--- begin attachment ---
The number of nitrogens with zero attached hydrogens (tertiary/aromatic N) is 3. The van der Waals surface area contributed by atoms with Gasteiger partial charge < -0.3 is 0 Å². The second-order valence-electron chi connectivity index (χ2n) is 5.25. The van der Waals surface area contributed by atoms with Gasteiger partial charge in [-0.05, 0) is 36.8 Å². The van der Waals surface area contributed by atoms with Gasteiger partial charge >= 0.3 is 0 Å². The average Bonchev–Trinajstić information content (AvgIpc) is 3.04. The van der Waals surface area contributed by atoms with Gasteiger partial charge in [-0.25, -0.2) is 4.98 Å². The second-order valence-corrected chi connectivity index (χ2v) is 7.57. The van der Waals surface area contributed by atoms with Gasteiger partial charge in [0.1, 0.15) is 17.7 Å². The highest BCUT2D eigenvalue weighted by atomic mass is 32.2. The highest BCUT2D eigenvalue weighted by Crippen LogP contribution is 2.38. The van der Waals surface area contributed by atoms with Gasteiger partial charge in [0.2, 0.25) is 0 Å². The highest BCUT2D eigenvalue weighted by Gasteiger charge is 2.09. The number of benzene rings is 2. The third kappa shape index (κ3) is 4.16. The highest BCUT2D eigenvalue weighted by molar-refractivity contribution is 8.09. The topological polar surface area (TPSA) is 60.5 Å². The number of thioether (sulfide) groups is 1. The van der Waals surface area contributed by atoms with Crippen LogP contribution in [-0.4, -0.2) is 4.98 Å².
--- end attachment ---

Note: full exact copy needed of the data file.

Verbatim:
The number of nitrogens with zero attached hydrogens (tertiary/aromatic N) is 3. The van der Waals surface area contributed by atoms with Gasteiger partial charge < -0.3 is 0 Å². The second-order valence-electron chi connectivity index (χ2n) is 5.25. The van der Waals surface area contributed by atoms with Gasteiger partial charge in [-0.05, 0) is 36.8 Å². The van der Waals surface area contributed by atoms with Gasteiger partial charge >= 0.3 is 0 Å². The average Bonchev–Trinajstić information content (AvgIpc) is 3.04. The van der Waals surface area contributed by atoms with Gasteiger partial charge in [-0.25, -0.2) is 4.98 Å². The second-order valence-corrected chi connectivity index (χ2v) is 7.57. The van der Waals surface area contributed by atoms with Gasteiger partial charge in [0.1, 0.15) is 17.7 Å². The highest BCUT2D eigenvalue weighted by atomic mass is 32.2. The highest BCUT2D eigenvalue weighted by Crippen LogP contribution is 2.38. The van der Waals surface area contributed by atoms with Gasteiger partial charge in [0.2, 0.25) is 0 Å². The highest BCUT2D eigenvalue weighted by Gasteiger charge is 2.09. The number of benzene rings is 2. The third kappa shape index (κ3) is 4.16. The highest BCUT2D eigenvalue weighted by molar-refractivity contribution is 8.09. The topological polar surface area (TPSA) is 60.5 Å². The number of thioether (sulfide) groups is 1. The van der Waals surface area contributed by atoms with Crippen LogP contribution in [-0.4, -0.2) is 4.98 Å².